Commenced in January 2007
Frequency: Monthly
Edition: International
Paper Count: 29

tomato Related Abstracts

29 Tomato Fruit Color Changes during Ripening of Vine

Authors: P. Viškelis, J. Viškelis, R. Karklelienė, D. Juškevičienė, A.Radzevičius

Abstract:

Tomato (Lycopersicon esculentum Mill.) hybrid 'Brooklyn' was investigated at the LRCAF Institute of Horticulture. For investigation, five green tomatoes, which were grown on vine, were selected. Color measurements were made in the greenhouse with the same selected tomato fruits (fruits were not harvested and were growing and ripening on tomato vine through all experiment) in every two days while tomatoes fruits became fully ripen. Study showed that color index L has tendency to decline and established determination coefficient (R2) was 0.9504. Also, hue angle has tendency to decline during tomato fruit ripening on vine and it’s coefficient of determination (R2) reached–0.9739. Opposite tendency was determined with color index a, which has tendency to increase during tomato ripening and that was expressed by polynomial trendline where coefficient of determination (R2) reached–0.9592.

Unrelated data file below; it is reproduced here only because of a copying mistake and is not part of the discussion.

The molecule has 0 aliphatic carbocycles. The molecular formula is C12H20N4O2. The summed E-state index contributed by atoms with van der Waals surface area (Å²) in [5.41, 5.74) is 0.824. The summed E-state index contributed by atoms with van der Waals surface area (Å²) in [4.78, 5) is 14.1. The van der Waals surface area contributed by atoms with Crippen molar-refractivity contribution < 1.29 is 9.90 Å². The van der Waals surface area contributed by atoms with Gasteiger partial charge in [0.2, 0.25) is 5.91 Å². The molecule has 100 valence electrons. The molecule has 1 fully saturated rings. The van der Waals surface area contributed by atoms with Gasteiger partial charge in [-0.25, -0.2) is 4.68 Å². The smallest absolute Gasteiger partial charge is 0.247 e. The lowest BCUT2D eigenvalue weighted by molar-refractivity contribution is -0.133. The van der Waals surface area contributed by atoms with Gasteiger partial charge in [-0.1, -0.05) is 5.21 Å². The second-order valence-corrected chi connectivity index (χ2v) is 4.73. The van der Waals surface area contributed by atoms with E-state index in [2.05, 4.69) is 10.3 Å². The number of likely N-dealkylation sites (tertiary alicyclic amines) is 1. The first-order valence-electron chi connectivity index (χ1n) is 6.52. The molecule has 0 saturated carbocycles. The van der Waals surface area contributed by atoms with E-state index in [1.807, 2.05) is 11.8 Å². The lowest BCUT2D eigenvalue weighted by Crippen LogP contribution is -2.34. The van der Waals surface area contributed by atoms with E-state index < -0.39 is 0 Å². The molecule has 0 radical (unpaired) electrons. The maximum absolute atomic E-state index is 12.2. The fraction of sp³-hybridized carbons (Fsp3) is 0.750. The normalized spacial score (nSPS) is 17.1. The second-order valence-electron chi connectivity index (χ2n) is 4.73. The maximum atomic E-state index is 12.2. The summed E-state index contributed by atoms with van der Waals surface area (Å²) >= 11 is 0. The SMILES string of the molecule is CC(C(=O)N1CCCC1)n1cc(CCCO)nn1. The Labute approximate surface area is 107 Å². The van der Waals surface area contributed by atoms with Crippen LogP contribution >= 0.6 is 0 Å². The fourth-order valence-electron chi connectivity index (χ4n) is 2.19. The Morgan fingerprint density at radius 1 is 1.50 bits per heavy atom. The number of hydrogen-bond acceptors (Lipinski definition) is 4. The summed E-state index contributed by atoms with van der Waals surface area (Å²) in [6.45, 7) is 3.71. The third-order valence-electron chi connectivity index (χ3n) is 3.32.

Keywords: Color, ripening, color index, tomato

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28 Effects of Macro and Micro Nutrients on Growth and Yield Performances of Tomato (Lycopersicon esculentum MILL.)

Authors: K. M. S. Weerasinghe, A. H. K. Balasooriya, S. L. Ransingha, G. D. Krishantha, R. S. Brhakamanagae, L. C. Wijethilke

Abstract: